Shipping Assay Samples: The FedEx Paradox
There is nothing that takes the wind out of your sails quite like when you think you’re being clever, and later find out how totally lame your attempts were. Synthesizing some precursor by a route you think is super streamlined, only to later find a simple, one-pot prep. Driving and taking a ‘short cut,’ only to wind up hopelessly lost. Making eyes at the cute girl in the neighboring lab, only to realize your fly was down. Stuff like that…
Recently, my PI asked me to prepare a few aliquots of a compound to be shipped out for biological testing. Of course, I put the samples on the back burner, because hey, I already had the compounds made… how hard could it be to stick a few mgs in a few vials and ship them? (That’s not rhetorical. The answer for this circumstance is “harder than one would expect.”)
When I finally got around to checking everything out, and preparing to pack and ship everything, I noticed the HPLC of one of the compounds was a bit iffy looking. After a quick purification, rotovapping down, weighing out, administering aliquots to HPLC vials, and rotovapping them down, all samples were on dry ice and finally ready to ship. The biochemist I’m working with and I grabbed a box, crossed over the labels (it had obviously been shipped a few times before), and loaded the styrofoam cooler into it. However, by this time, we’d missed the 4 PM FedEx pickup at our shipping and receiving.
No problem, I thought. “I can just walk it over to the local FedEx store. Their last pickup is at least 6 PM.” So, down the street I walked, with box under one arm, and shipping label in hand. Upon arriving, I felt like a boss. “Here’s this, shipping to here, overnight, and here’s the account number.” As the clerk picked up the box and went to weigh it, the dry ice started to rattle.
“Whats in here?” she asked.
With minimal thinking I replied, “Oh, a few vials of solid material, over dry ice.” In my head, it made perfect sense – FedEx ships dry ice, it should be no problem. The samples are solid powder, not volatile liquids or anything. No problem, right?
The clerk – “Nope. I can’t take this.”
Myself – “Uh. What?”
“Yeah, we cannot accept anything on dry ice here, we have nowhere to put it.”
“It’s… just dry ice? In a styrofoam cooler? In a box? Isn’t that the point that you don’t necessarily need a place to put it?”
“We can’t accept it here. The closest place you could take it is our main distribution center on Summer St, they can accept dry ice, and they’ll have to authorize it. It’s at 775 Summer. Do you know where 775 Summer is? It’s in South Boston. If you head into downtown and go… Hey,” she turned to her co-worker, “How do you get to the distribution center on Summer?”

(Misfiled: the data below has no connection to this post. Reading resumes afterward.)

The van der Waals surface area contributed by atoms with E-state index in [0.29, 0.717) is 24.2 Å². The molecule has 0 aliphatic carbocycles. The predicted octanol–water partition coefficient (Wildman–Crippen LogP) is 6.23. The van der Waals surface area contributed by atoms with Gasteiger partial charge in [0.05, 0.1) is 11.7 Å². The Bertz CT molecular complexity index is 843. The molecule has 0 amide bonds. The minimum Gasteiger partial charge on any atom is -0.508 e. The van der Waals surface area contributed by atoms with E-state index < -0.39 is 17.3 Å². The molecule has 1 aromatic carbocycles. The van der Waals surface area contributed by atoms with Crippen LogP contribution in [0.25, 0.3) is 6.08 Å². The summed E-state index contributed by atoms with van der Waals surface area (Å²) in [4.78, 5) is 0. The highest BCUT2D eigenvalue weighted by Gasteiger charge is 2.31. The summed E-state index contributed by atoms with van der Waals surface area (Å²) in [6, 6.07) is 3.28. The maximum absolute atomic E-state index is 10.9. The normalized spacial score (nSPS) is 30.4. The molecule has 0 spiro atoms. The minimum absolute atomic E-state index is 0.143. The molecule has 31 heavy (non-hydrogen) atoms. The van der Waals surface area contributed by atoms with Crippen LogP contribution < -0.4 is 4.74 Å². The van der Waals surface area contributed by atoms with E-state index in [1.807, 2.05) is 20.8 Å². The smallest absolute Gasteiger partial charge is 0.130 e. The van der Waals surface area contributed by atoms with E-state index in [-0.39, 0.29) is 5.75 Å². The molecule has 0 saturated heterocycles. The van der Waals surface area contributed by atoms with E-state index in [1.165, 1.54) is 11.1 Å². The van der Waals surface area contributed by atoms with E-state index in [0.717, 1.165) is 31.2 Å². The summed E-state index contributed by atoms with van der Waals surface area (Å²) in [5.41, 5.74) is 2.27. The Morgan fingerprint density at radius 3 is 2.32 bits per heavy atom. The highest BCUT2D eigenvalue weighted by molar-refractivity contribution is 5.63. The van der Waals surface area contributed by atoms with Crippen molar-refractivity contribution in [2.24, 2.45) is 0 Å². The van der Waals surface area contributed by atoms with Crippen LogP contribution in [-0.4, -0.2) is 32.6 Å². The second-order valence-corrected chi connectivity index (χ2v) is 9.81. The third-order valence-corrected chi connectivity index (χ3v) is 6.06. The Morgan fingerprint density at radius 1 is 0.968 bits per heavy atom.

“Oh, it’s in South Boston. If you head into downtown and…” The co-worker started.
“I know where 775 Summer is. Thanks though,” I interrupted.
I took my box, and headed to an early dinner. While sitting at the window of the pizza place, my box tagging along next to me, I called FedEx’s 800 number to see if there were any other options. They weren’t the most helpful here, either, but let me know that on-call pickup was still available in my area until 7:30 PM, and that they could pick up the package from me, at my business or residence. Herein lies the FedEx Paradox: They may take it from you, but you may not give it to them. Ah… Zen-like, is it not?
Of course, being after 5 at this point, shipping & receiving in my building was closed… see where this is going?
I ran home, and handed the package off to my roommate, explained the situation to him, and went back to lab. I explained the admittedly half-baked and hair-brained circumstances to my biochemist co-worker, and she was like “That’s weird, but whatever works…” In a bit, the roommate confirmed FedEx had picked up the package. Ah ha! I had won!
Of course, the next morning, the box had been Return-To-Sender’ed, as we had crossed over one of the two “Dry Ice” labels, which FedEx did not seem to appreciate. We re-boxed the shipment, labeled it extra carefully, and let shipping and receiving work their magic. It was received the next day, safe and sound.
Moral of the story? In chemistry, there are times when clever, simple innovation can triumph over minor, but obnoxious inconveniences (I’m working on a series of posts entitled “Stupid Solutions to Stupid Problems” to celebrate just this kind of innovation!). In shipping, this does not apply. There are people in your department whose sole responsibility is to ship and or receive. Your job is chemistry. Go talk to the Art Vandelay (the importer-exporter, not the architect) of your department, and let them handle it.
Next time, I’m just going to adsorb the compounds on filter paper, and send them in a standard envelope via the USPS, the good, old fashioned way…